DFL lawmakers could send a slightly different version of a state construction borrowing bill Gov. Tim Pawlenty previously threatened to veto to his desk this week.
A working group of state lawmakers came up with the $986 million bonding bill proposal last week to replace a $1 billion bonding bill both houses have passed but which hasn’t been sent to Pawlenty, who promised to veto it if it reaches his desk.
You can see the changes this revised bill would make to the DOA bonding bill here.
Among them were:
* $44 million in cuts to educational facilities in Alexandria, Canby, Worthington, Marshall, Dakota County and Anoka Ramsey and North Hennepin Technical Colleges.
* Elimination of $5 million for a garbage incinerator for Pope and Douglas counties.
* Inclusion of $2.5 million in design funding for an emergency operations training center in Arden Hills.
* Inclusion of $36 million for expansion of a sex offender treatment facility in Moose Lake.
* Inclusion of $9.5 million for renovating a building on the Minneapolis Veterans Home campus.
* Inclusion of $10 million in funding for perimeter fences and security upgrades at Oak Park Heights correctional facility.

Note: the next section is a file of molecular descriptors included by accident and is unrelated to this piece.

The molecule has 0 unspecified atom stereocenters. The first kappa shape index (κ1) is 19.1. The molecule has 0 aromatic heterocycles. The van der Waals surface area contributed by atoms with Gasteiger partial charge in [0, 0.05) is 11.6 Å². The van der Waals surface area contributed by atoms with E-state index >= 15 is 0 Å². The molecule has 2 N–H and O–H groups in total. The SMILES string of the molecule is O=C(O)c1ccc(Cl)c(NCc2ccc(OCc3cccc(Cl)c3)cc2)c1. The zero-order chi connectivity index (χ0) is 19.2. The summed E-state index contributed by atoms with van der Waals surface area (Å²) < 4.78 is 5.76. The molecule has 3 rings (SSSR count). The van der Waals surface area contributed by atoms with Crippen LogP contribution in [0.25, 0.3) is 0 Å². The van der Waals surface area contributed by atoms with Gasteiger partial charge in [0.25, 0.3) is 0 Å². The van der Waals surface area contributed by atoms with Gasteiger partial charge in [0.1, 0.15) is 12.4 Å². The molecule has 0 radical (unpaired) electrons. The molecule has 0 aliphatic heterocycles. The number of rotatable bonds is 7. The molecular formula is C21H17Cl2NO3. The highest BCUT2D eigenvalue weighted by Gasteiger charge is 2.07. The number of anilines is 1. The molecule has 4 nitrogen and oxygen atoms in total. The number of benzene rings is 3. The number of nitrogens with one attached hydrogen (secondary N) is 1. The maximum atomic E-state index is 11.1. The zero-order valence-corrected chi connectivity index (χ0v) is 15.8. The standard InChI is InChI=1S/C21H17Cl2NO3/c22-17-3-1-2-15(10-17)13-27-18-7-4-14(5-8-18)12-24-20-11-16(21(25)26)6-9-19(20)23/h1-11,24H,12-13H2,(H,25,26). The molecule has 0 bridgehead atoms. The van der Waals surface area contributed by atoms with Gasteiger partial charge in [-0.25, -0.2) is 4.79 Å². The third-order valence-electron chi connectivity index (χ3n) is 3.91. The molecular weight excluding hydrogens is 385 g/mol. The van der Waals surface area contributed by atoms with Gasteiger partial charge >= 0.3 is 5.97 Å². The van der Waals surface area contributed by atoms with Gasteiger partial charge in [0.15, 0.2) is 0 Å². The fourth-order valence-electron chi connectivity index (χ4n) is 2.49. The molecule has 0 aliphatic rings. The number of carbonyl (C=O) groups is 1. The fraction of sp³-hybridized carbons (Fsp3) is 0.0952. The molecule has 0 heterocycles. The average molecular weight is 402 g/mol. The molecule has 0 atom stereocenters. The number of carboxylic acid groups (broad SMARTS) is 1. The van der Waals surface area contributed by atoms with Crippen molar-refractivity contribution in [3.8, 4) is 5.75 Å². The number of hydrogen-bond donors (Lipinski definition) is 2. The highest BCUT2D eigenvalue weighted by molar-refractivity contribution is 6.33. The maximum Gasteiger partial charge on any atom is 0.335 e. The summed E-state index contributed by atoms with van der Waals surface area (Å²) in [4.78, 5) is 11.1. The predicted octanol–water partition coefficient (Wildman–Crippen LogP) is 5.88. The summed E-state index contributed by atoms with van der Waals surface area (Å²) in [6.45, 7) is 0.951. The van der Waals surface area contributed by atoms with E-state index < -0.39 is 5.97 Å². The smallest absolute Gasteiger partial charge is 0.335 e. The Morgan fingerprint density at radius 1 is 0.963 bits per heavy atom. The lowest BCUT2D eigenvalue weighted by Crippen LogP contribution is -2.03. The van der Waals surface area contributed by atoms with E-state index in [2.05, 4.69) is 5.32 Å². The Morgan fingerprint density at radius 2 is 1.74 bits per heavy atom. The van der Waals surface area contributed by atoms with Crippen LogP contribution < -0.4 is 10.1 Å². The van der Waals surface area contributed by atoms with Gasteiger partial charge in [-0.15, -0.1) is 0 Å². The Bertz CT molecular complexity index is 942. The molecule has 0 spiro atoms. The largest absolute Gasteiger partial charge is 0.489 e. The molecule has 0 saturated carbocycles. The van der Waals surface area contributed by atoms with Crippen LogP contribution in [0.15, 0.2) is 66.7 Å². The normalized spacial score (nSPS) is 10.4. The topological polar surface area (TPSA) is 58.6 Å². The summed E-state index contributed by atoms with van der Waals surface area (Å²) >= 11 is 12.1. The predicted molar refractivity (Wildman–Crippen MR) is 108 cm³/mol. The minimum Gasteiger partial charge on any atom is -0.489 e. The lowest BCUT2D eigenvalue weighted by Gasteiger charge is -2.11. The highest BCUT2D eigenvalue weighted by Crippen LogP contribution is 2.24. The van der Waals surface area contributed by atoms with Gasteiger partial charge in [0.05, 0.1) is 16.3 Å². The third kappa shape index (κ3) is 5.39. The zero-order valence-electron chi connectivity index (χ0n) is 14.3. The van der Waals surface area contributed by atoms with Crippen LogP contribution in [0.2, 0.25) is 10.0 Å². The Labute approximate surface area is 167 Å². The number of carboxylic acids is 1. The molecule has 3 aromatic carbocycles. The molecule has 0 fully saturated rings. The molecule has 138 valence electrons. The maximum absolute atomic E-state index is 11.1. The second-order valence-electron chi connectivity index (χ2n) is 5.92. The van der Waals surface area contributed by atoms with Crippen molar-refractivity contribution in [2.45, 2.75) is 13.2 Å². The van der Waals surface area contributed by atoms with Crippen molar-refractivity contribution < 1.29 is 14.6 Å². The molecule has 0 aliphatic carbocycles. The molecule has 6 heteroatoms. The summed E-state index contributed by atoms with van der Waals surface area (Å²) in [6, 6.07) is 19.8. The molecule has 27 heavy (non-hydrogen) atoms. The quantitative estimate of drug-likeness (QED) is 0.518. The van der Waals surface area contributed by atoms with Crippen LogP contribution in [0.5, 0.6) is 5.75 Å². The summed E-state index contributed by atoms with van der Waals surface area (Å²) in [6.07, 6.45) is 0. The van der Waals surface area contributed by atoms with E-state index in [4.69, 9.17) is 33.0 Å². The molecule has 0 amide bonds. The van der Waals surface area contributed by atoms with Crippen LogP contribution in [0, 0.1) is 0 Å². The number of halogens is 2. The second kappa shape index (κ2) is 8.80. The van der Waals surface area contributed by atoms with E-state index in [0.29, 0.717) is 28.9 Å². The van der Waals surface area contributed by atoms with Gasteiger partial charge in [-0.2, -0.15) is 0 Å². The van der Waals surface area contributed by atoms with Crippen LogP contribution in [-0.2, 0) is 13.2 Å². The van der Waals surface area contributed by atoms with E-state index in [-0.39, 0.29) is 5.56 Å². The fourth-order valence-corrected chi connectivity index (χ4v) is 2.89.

* $10 million less in funding for civic center renovations and expansions in Mankato, Rochester and St. Cloud.
The additions were for items Pawlenty had requested, though the Moose Lake funding is far less than the $89 million he had sought.
Pawlenty also said he wanted a bill closer in size to the $725 million in projects he proposed before the session began.
DFL leaders, who get frustrated when Pawlenty speaks approvingly of local projects such as the civic centers in Mankato, Rochester and St. Cloud, yet demands fiscal discipline on the bonding bill, hope to flush him out on specific reductions he would like to see made before they pass the bill this week.
If the changes are enough to get Pawlenty to sign the bill, he could still line-item funding for projects for which he disapproves.
If he were to veto it anyway, the revisions could be an attempt to secure support from three or more Republican members of the House of Representatives who would be needed to oveturn his veto.